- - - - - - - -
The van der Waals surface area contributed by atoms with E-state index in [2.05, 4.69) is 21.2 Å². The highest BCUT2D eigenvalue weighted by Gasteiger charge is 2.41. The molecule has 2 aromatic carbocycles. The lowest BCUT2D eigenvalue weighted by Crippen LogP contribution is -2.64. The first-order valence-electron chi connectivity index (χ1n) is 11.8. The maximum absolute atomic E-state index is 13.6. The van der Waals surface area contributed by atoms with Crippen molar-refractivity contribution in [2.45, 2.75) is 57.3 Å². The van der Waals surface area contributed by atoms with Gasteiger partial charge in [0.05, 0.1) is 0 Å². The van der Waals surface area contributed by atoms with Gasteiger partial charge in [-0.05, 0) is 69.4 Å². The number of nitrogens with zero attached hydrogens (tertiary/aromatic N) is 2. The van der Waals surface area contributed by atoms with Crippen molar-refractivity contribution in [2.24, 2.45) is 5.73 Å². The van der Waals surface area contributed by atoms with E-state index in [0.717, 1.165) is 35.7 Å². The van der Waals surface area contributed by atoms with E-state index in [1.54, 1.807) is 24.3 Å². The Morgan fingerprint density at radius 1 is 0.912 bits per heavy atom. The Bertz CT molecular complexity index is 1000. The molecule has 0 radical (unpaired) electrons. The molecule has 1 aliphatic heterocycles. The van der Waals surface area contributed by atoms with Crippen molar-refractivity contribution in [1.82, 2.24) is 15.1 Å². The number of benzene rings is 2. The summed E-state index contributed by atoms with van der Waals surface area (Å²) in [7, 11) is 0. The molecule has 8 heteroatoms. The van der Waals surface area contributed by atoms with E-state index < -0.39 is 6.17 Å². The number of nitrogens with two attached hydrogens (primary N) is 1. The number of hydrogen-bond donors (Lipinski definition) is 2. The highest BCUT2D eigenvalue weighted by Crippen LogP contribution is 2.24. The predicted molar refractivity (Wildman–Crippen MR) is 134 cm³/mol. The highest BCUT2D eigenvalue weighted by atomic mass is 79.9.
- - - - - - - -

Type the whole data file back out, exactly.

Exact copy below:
The van der Waals surface area contributed by atoms with E-state index in [2.05, 4.69) is 21.2 Å². The highest BCUT2D eigenvalue weighted by Gasteiger charge is 2.41. The molecule has 2 aromatic carbocycles. The lowest BCUT2D eigenvalue weighted by Crippen LogP contribution is -2.64. The first-order valence-electron chi connectivity index (χ1n) is 11.8. The maximum absolute atomic E-state index is 13.6. The van der Waals surface area contributed by atoms with Crippen molar-refractivity contribution in [2.45, 2.75) is 57.3 Å². The van der Waals surface area contributed by atoms with Gasteiger partial charge in [0.05, 0.1) is 0 Å². The van der Waals surface area contributed by atoms with Gasteiger partial charge in [-0.05, 0) is 69.4 Å². The number of nitrogens with zero attached hydrogens (tertiary/aromatic N) is 2. The van der Waals surface area contributed by atoms with Crippen molar-refractivity contribution in [2.24, 2.45) is 5.73 Å². The van der Waals surface area contributed by atoms with E-state index in [0.717, 1.165) is 35.7 Å². The van der Waals surface area contributed by atoms with E-state index in [1.54, 1.807) is 24.3 Å². The Morgan fingerprint density at radius 1 is 0.912 bits per heavy atom. The Bertz CT molecular complexity index is 1000. The molecule has 0 radical (unpaired) electrons. The molecule has 1 aliphatic heterocycles. The van der Waals surface area contributed by atoms with Crippen molar-refractivity contribution in [1.82, 2.24) is 15.1 Å². The number of benzene rings is 2. The summed E-state index contributed by atoms with van der Waals surface area (Å²) in [7, 11) is 0. The molecule has 8 heteroatoms. The van der Waals surface area contributed by atoms with E-state index < -0.39 is 6.17 Å². The number of nitrogens with two attached hydrogens (primary N) is 1. The number of hydrogen-bond donors (Lipinski definition) is 2. The highest BCUT2D eigenvalue weighted by Crippen LogP contribution is 2.24. The predicted molar refractivity (Wildman–Crippen MR) is 134 cm³/mol. The highest BCUT2D eigenvalue weighted by atomic mass is 79.9.